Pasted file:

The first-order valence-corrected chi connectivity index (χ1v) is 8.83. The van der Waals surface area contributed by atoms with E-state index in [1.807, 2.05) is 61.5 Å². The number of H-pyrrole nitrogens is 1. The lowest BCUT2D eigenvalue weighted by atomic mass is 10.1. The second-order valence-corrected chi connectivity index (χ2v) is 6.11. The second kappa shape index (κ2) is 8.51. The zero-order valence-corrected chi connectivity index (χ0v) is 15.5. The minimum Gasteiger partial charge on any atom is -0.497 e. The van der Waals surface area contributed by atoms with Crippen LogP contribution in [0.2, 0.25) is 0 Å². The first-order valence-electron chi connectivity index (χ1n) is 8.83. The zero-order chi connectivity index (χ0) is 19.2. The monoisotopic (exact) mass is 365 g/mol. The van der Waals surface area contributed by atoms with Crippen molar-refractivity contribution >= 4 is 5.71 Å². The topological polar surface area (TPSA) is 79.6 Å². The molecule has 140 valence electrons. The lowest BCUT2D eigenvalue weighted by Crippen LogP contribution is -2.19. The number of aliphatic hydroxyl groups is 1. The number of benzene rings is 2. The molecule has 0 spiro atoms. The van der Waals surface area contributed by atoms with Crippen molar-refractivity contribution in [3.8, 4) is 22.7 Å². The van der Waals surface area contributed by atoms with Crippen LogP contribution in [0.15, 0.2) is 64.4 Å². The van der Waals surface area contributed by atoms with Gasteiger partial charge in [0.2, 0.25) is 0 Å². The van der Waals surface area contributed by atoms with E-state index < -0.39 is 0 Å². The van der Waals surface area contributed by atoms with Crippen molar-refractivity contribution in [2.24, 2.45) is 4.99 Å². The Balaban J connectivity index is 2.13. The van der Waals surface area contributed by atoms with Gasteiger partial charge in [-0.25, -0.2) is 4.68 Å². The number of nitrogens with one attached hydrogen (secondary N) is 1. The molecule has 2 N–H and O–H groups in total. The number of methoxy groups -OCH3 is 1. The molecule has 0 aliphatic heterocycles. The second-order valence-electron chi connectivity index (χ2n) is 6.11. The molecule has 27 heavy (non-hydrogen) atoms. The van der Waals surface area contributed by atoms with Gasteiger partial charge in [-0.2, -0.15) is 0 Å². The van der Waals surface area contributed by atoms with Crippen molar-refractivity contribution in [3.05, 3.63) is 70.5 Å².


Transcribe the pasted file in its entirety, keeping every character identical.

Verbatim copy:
The first-order valence-corrected chi connectivity index (χ1v) is 8.83. The van der Waals surface area contributed by atoms with E-state index in [1.807, 2.05) is 61.5 Å². The number of H-pyrrole nitrogens is 1. The lowest BCUT2D eigenvalue weighted by atomic mass is 10.1. The second-order valence-corrected chi connectivity index (χ2v) is 6.11. The second kappa shape index (κ2) is 8.51. The zero-order valence-corrected chi connectivity index (χ0v) is 15.5. The minimum Gasteiger partial charge on any atom is -0.497 e. The van der Waals surface area contributed by atoms with Crippen LogP contribution in [0.2, 0.25) is 0 Å². The first-order valence-electron chi connectivity index (χ1n) is 8.83. The zero-order chi connectivity index (χ0) is 19.2. The monoisotopic (exact) mass is 365 g/mol. The van der Waals surface area contributed by atoms with Crippen molar-refractivity contribution >= 4 is 5.71 Å². The topological polar surface area (TPSA) is 79.6 Å². The molecule has 140 valence electrons. The lowest BCUT2D eigenvalue weighted by Crippen LogP contribution is -2.19. The number of aliphatic hydroxyl groups is 1. The number of benzene rings is 2. The molecule has 0 spiro atoms. The van der Waals surface area contributed by atoms with Crippen molar-refractivity contribution in [3.8, 4) is 22.7 Å². The van der Waals surface area contributed by atoms with Crippen LogP contribution in [0.15, 0.2) is 64.4 Å². The van der Waals surface area contributed by atoms with Gasteiger partial charge in [0.2, 0.25) is 0 Å². The van der Waals surface area contributed by atoms with E-state index < -0.39 is 0 Å². The van der Waals surface area contributed by atoms with Crippen molar-refractivity contribution in [2.24, 2.45) is 4.99 Å². The Balaban J connectivity index is 2.13. The van der Waals surface area contributed by atoms with Gasteiger partial charge in [-0.25, -0.2) is 4.68 Å². The number of nitrogens with one attached hydrogen (secondary N) is 1. The molecule has 2 N–H and O–H groups in total. The number of methoxy groups -OCH3 is 1. The molecule has 0 aliphatic heterocycles. The second-order valence-electron chi connectivity index (χ2n) is 6.11. The molecule has 27 heavy (non-hydrogen) atoms. The van der Waals surface area contributed by atoms with Gasteiger partial charge in [-0.2, -0.15) is 0 Å². The van der Waals surface area contributed by atoms with Crippen molar-refractivity contribution in [3.05, 3.63) is 70.5 Å².